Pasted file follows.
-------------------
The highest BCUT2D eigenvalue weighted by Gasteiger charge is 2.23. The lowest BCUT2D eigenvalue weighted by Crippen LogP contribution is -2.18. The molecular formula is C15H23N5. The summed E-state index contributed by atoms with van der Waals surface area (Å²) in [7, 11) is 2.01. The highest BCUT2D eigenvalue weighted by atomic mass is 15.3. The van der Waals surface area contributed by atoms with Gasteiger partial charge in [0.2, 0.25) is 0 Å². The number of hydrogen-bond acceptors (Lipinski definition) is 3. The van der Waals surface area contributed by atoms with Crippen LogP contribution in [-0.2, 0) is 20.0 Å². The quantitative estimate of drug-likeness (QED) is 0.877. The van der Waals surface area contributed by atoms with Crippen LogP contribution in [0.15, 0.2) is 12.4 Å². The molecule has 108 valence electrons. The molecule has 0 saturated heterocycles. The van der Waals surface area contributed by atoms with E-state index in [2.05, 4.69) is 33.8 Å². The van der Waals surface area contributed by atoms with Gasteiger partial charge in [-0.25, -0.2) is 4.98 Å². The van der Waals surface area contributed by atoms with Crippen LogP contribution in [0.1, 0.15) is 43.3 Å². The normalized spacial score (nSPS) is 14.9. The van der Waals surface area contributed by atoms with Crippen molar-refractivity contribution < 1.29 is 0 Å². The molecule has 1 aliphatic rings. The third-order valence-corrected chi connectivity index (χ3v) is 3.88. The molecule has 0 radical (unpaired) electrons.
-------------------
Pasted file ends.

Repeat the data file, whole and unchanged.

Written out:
The highest BCUT2D eigenvalue weighted by Gasteiger charge is 2.23. The lowest BCUT2D eigenvalue weighted by Crippen LogP contribution is -2.18. The molecular formula is C15H23N5. The summed E-state index contributed by atoms with van der Waals surface area (Å²) in [7, 11) is 2.01. The highest BCUT2D eigenvalue weighted by atomic mass is 15.3. The van der Waals surface area contributed by atoms with Gasteiger partial charge in [0.2, 0.25) is 0 Å². The number of hydrogen-bond acceptors (Lipinski definition) is 3. The van der Waals surface area contributed by atoms with Crippen LogP contribution in [-0.2, 0) is 20.0 Å². The quantitative estimate of drug-likeness (QED) is 0.877. The van der Waals surface area contributed by atoms with Crippen LogP contribution in [0.15, 0.2) is 12.4 Å². The molecule has 108 valence electrons. The molecule has 0 saturated heterocycles. The van der Waals surface area contributed by atoms with E-state index in [2.05, 4.69) is 33.8 Å². The van der Waals surface area contributed by atoms with Gasteiger partial charge in [-0.25, -0.2) is 4.98 Å². The van der Waals surface area contributed by atoms with Crippen LogP contribution in [0.1, 0.15) is 43.3 Å². The normalized spacial score (nSPS) is 14.9. The van der Waals surface area contributed by atoms with Crippen molar-refractivity contribution < 1.29 is 0 Å². The molecule has 1 aliphatic rings. The third-order valence-corrected chi connectivity index (χ3v) is 3.88. The molecule has 0 radical (unpaired) electrons.